Andrew found that if he focused his attention only on the football on The Barn’s giant-screen TV, and occasionally on Rob, he could almost not notice Drusilla. She had never come to The Barn before sort-of hooking up with him. It wasn’t a place she went. In fact she’d probably have sniffed about how lame it was. But! All that aside, here she was. It was irritating enough that she was here, but now she was hanging out with Tino, the guy who had saved them from aggravated assault in a parking lot, and who had seemed cool until Drusilla threw herself in his lap. And said formerly-cool guy was, in turn, hanging at the bar with Rob, Dennis, and Tania. Dennis at least seemed to have some idea that having this guy around with Drusilla hanging all over him might be upsetting to Andrew, but Tania apparently knew her from somewhere else and Rob was clueless. As usual, Andrew had to admit. Rob was just not the freshest bottle in the six-pack.
Of course, Dru could have done something about it, too. But she didn’t. Andrew ignored her. Leaving would have been easier, but he felt like seeing Liz tonight, and she’d promised to swing by after her aikido class.
The really frustrating thing was that Dru didn’t even seem to be doing it on purpose. As far as he could tell, she’d given him the brush-off and that was all she felt she owed him. And maybe it was; they’d gone out for all of a week, a total of four dates. It wasn’t exactly a deep-rooted commitment. He didn’t know why it was bothering him so much. He just wished she wouldn’t cuddle so close to Tino.
Oh, fuck this, Andrew thought. I’m going to dance. He put his drink (a Greyhound, fifth in a series of nine, with any luck; Rob already had his keys) on the bar next to Rob’s elbow, tapped his friend on the shoulder and pointed to the drink. Rob nodded, understanding the request to keep an eye on it, and Andrew went onto the empty dance floor. The DJ (whose initials were actually D.J.; his nickname was a foregone conclusion) recognized him and killed the Stone Temple Pilots mid-song. The club was almost empty anyway, and DJ preferred the industrial music that Andrew and Liz and company liked anyhow. The management wouldn’t let him play it unless someone was obviously enjoying it, though. Andrew recognized the new song as Noise Unit, and was very pleased. He was pissed off enough to not care what he looked like; Liz made him shy, because she danced so much better than he did, but at the same time it was easier to go out on the floor with her around. Andrew just closed his eyes (the floor was empty anyway) and pretended she was there, instead. It was enough to take him back to the days when Mikey and Nikki had been around, and the four of them were the four corners of a big empty square on the dance floor. The air was shot through with their energy; it was a great and powerful feeling, uplifting. Nothing could touch them if the music was right.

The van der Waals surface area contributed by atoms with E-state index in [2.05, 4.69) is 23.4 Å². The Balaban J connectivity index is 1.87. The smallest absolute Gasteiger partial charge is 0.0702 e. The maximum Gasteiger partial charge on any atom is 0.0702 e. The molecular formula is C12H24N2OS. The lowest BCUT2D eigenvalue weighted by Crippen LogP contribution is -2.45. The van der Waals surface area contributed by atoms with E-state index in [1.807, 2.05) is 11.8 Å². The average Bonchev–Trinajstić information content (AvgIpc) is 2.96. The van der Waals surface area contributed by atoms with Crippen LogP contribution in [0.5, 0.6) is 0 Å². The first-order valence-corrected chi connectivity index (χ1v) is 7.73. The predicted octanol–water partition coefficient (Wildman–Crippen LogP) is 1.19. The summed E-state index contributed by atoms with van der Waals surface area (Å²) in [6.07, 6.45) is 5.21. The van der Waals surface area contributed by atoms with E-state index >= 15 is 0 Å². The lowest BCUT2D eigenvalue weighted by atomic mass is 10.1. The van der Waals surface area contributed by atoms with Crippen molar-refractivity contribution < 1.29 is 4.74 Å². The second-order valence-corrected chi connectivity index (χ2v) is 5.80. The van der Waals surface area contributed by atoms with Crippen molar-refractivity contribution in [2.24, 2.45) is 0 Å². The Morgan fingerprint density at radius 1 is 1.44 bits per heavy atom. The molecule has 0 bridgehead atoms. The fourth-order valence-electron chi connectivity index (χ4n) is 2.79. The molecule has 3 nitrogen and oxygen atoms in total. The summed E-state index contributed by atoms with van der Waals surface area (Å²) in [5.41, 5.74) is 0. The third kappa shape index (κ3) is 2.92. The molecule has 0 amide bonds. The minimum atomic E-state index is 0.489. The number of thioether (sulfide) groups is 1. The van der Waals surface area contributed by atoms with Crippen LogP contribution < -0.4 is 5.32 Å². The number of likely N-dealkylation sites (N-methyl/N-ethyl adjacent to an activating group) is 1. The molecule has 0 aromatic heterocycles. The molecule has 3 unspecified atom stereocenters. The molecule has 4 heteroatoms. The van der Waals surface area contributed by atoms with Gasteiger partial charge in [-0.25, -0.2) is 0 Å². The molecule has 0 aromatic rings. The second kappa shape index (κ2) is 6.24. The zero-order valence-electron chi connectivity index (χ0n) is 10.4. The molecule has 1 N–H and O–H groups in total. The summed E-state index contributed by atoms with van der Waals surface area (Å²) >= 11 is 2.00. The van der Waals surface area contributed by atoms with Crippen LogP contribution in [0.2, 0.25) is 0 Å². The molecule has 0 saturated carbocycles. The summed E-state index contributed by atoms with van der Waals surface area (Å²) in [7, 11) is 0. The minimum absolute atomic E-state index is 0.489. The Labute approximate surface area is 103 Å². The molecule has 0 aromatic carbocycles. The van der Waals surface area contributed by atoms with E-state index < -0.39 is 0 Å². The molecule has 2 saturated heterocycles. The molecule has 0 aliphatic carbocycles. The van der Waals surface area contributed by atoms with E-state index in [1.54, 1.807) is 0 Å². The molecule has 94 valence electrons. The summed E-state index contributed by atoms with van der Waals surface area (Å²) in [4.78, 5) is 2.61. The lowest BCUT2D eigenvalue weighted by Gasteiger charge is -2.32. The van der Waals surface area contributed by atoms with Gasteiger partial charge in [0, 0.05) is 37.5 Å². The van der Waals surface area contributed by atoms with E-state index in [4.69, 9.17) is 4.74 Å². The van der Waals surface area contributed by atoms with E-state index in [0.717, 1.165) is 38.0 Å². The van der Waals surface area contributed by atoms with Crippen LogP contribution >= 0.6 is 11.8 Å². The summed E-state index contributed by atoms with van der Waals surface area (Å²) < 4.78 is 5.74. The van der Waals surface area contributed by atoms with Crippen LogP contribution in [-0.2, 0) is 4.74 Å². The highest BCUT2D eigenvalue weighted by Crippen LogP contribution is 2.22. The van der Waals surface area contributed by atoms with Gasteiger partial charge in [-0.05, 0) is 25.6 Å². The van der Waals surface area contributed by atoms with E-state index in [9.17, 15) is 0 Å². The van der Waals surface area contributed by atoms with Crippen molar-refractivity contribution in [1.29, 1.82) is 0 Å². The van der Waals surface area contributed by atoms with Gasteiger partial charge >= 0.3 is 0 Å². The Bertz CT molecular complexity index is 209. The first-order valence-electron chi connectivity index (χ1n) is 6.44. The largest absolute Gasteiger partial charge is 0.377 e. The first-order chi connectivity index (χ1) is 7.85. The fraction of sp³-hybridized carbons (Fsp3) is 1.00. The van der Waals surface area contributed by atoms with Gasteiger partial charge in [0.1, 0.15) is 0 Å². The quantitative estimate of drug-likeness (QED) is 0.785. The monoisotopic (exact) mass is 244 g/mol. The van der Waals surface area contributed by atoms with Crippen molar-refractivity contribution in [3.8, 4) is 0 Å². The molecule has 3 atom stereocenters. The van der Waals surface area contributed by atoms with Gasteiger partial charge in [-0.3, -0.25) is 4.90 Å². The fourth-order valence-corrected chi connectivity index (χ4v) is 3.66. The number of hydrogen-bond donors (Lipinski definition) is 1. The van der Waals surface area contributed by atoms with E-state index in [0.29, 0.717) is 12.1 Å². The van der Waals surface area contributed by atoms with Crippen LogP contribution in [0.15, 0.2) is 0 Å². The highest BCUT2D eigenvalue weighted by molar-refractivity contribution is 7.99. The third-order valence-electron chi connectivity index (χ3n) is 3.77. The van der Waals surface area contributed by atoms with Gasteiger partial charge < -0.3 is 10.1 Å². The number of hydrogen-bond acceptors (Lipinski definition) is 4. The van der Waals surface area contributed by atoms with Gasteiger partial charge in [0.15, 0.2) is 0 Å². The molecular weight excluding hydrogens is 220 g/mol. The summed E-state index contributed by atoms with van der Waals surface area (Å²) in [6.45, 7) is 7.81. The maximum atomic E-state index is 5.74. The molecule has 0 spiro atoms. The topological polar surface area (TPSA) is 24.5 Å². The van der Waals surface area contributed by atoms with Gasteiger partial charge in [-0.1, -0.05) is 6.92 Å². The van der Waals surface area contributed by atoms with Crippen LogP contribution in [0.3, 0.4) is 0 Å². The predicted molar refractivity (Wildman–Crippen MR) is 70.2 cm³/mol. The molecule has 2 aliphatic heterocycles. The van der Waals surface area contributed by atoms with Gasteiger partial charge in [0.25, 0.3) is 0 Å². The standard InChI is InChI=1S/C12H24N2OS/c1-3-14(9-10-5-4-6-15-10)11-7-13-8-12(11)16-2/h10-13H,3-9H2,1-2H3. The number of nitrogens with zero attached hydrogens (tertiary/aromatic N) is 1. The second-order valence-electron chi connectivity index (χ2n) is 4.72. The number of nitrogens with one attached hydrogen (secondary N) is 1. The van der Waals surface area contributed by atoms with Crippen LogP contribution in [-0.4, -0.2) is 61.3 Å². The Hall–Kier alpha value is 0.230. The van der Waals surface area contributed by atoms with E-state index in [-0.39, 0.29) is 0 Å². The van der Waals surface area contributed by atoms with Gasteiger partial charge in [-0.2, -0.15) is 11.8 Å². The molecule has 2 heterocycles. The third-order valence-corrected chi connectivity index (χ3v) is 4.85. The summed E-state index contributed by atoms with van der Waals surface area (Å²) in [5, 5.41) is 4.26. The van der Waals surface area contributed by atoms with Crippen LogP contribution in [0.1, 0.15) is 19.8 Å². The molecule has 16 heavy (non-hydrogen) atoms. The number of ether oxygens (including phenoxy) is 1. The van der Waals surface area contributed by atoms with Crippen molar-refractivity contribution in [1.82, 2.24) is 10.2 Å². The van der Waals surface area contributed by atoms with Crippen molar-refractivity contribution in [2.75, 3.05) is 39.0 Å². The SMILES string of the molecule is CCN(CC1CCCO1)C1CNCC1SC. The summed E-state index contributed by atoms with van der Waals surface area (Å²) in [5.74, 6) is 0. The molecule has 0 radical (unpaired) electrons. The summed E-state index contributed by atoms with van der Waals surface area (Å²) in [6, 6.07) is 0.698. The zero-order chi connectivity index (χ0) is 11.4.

And this music was right. Andrew concentrated on putting one foot down behind the other with each drumbeat, the result being a sort of backwards march. Sure, he looked like he was trying to vogue and strangle an invisible Canadian goose at the same time, but the motion felt good. Felt wonderful in fact. A tsunami of noise rushed past him; Electric Hellfire Club, Noise Box, Laibach, My Life With the Thrill Kill Kult…shit that nobody else in the place (except his friends, of course, the other true believers) could recognize, probably, and that was just as empowering.
When he got tired, he kept dancing until he was really tired. Too tired to punch Drusilla’s new boyfriend in the face, at least. That was good enough. Rob was waiting for him when he got back, as were Dennis and Tino. The women were absent. DJ returned the music to its usual forgettable bubblegum level when Andrew retired, so as not to scare off too many of the college kids.
“Feel better?” Rob asked.
Andrew felt himself blush a little; he had asked Liz the same question after many, many dance/vent sessions. “Where are the girls?” he asked Dennis, whose fiancee had apparently adjourned with Dru.
“Where else? Bathroom,” was the response. “She’s depressed about something that happened at work, I think.”
“Sometimes they refuse to stay cheerful,” Andrew replied. “We used to have this same problem with Nikki, remember?” He rolled his eyes in mock exasperation. “Girls! They never want to be happy. If they are they get depressed because nothing’s depressing them. I don’t know what a guy’s supposed to do–because you know he’s supposed to do something–except spew insults. At least that distracts them. You should try that.” Andrew managed a smile that seemed to convince Dennis that he wasn’t feeling too bitter.